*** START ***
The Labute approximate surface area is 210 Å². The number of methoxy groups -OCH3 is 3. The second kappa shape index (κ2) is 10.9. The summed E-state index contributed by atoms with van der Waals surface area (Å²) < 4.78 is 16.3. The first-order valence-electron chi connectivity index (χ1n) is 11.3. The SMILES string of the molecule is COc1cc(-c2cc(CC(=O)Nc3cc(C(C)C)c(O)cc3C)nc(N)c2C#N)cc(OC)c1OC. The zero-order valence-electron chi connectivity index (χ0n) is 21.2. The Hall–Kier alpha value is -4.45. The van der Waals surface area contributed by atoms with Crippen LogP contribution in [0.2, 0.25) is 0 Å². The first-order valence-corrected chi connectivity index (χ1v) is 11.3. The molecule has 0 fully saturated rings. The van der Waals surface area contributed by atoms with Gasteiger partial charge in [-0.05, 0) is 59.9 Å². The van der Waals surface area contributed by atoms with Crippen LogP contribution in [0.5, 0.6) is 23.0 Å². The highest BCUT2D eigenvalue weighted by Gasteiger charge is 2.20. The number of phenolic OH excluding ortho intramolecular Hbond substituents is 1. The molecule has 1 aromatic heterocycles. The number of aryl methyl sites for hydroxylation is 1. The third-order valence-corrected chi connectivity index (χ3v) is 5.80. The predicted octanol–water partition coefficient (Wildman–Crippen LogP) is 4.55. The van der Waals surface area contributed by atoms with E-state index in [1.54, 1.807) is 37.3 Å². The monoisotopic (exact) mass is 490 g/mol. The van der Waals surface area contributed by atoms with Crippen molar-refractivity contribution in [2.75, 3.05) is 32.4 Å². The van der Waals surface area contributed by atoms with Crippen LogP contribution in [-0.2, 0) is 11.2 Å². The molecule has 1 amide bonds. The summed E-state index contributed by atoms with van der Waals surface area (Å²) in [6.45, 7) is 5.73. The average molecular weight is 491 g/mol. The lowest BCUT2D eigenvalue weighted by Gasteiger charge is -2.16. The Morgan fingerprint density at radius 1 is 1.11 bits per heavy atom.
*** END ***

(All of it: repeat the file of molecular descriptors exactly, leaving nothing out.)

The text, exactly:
The Labute approximate surface area is 210 Å². The number of methoxy groups -OCH3 is 3. The second kappa shape index (κ2) is 10.9. The summed E-state index contributed by atoms with van der Waals surface area (Å²) < 4.78 is 16.3. The first-order valence-electron chi connectivity index (χ1n) is 11.3. The SMILES string of the molecule is COc1cc(-c2cc(CC(=O)Nc3cc(C(C)C)c(O)cc3C)nc(N)c2C#N)cc(OC)c1OC. The zero-order valence-electron chi connectivity index (χ0n) is 21.2. The Hall–Kier alpha value is -4.45. The van der Waals surface area contributed by atoms with Crippen LogP contribution in [0.2, 0.25) is 0 Å². The first-order valence-corrected chi connectivity index (χ1v) is 11.3. The molecule has 0 fully saturated rings. The van der Waals surface area contributed by atoms with Gasteiger partial charge in [-0.05, 0) is 59.9 Å². The van der Waals surface area contributed by atoms with Crippen LogP contribution in [0.5, 0.6) is 23.0 Å². The highest BCUT2D eigenvalue weighted by Gasteiger charge is 2.20. The number of phenolic OH excluding ortho intramolecular Hbond substituents is 1. The molecule has 1 aromatic heterocycles. The number of aryl methyl sites for hydroxylation is 1. The third-order valence-corrected chi connectivity index (χ3v) is 5.80. The predicted octanol–water partition coefficient (Wildman–Crippen LogP) is 4.55. The van der Waals surface area contributed by atoms with E-state index in [1.54, 1.807) is 37.3 Å². The monoisotopic (exact) mass is 490 g/mol. The van der Waals surface area contributed by atoms with Crippen molar-refractivity contribution in [2.75, 3.05) is 32.4 Å². The van der Waals surface area contributed by atoms with Crippen LogP contribution in [-0.2, 0) is 11.2 Å². The molecule has 1 amide bonds. The summed E-state index contributed by atoms with van der Waals surface area (Å²) in [6.45, 7) is 5.73. The average molecular weight is 491 g/mol. The lowest BCUT2D eigenvalue weighted by Gasteiger charge is -2.16. The Morgan fingerprint density at radius 1 is 1.11 bits per heavy atom.